Licona first visited Stockholm in 2004, but it was during a 2006 trip to the Swedish capital while he was living in neighbouring Finland when he suddenly realized he wanted to move there.
“There was something so exotic about Stockholm,” he tells The Local.
“It was so different than my hometown of Monterrey, which is like a big US city surrounded by mountains. But here there are islands, water, and lots of green spaces.”
Committed to coming to Stockholm to “live as a local, not as a tourist”, Licona enrolled in a master’s programme on consumer culture at Stockholm University in 2008.
Around the same time, he met up with fellow Monterrey native Ricardo Medrano who has move to Sweden for love.
As the two commiserated about the dearth of authentic Mexican food in Stockholm, Medrano asked if Licona wanted to team up to start a true, Mexican-style taquería.
“It was really out of necessity more than anything,” Licona explains.
“We were so tired of going to Mexican section at grocery stores and not seeing products we recognized. We realized that if we wanted to fulfill our plans of moving and living in Sweden, we needed to also have our food.”
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Excited by the idea of filling what he saw as an obvious void in the Stockholm culinary scene, Licona postponed his studies to devote more time and his background in branding and marketing to La Neta.
“La Neta is sort of slang for the real deal or the absolute truth,” he says.
“It’s supposed to be an authentic taquería. But it’s not only about the tacos, it’s also about connecting to the community and being a local gathering place for friends and family.”
In the summer of 2009, Licona and Medrano opened the first La Neta on Barnhusgatan, just off Drottninggatan near Norra Bantorget and it didn’t take long for the restaurant to change the face of Mexican dining in Stockholm.
“Since we opened, the word taquería has become much more widely used in Sweden. And soft tortillas are more prominent too,” he explains.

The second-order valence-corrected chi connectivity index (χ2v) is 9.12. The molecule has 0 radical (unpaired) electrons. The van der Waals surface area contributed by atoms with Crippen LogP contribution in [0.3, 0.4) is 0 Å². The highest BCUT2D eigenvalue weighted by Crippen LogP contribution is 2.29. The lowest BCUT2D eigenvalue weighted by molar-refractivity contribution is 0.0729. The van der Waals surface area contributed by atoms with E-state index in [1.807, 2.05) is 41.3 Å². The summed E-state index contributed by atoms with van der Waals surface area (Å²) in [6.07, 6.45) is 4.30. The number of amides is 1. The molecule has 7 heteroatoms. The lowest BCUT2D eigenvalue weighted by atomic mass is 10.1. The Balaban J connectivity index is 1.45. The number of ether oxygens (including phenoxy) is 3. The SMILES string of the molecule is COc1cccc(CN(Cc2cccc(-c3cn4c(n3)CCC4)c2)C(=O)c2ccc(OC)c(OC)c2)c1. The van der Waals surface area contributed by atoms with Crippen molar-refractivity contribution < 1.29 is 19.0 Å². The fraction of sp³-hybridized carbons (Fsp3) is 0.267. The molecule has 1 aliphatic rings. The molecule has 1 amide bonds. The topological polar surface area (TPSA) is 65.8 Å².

The restaurant was also nominated for Restaurant of the Year by Stockholm City newspaper, and in April 2010 La Neta was named as a “Best Import” by Monocle magazine, winning praise for being a “welcome respite to from the tasteless, additive-packed TexMex” available in local stores.
In 2011, La Neta crossed an important cultural threshold when it was featured in Rocky, a popular Swedish comic strip by Martin Kellerman.
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Before the year was over, La Neta had been named Restaurant of the Year at the Fast Food Awards at Mitt Kök, one of Sweden’s largest cooking and food conventions.
In late 2012, La Neta headed south of the border – the border between Stockholm’s north and south side, that is – opening a second restaurant on Södermalm close to the Medborgarplatsen (and, incidentally, in the same building as The Local).
More rave reviews followed the opening of La Neta’s second eatery, with tabloid Aftonbladet proclaiming the restaurant “crushed all competitors”.
According to Licona, the success of La Neta, which now boasts a Spanish-speaking staff of 25 people with 10 nationalities “90 percent” of whom are non-Swedes, is due in no small part to the restaurant’s strong association with the city’s growing Mexican and Latin American communities.
“We wanted to create a Mexican community around the restaurant,” he explains, adding that he hopes La Neta will help correct Swedes’ “inaccurate and outdated” views about Mexico.
“It’s not cactuses and guitar-playing guys with sombreros. That’s not Mexico. Swedes’ tradition of tacos on Friday has nothing to do with Mexico. I’d like to think La Neta can help redefine what Swedes think of when they think of tacos.”
Looking back, Licona says starting La Neta “felt natural”, but after four years in the restaurant business, he offers a cautionary word of advice for anyone contemplating starting their own venture.
“When you are the owner, you never really leave work,” he admits.
“You have to be ready for it to take over your life and accept that you have to devote all your energy to it and that there won’t be time for other things.”
And aside from the bureaucratic foot-dragging he faced in obtaining a licence allowing La Neta to serve beer, Licona says there’s little to complain about when it comes to starting a business in Stockholm.
“This is a great place to start a business. There is a lot of support available, as well as agencies and organizations that can help you along the way,” he explains.
At the end of the day, however, it’s all about the food. And more specifically La Neta’s signature soft corn tortillas, which come from tortilla-making machines imported directly from Mexico.
“Without a good tortilla you can’t have a good taco,” Licona concludes.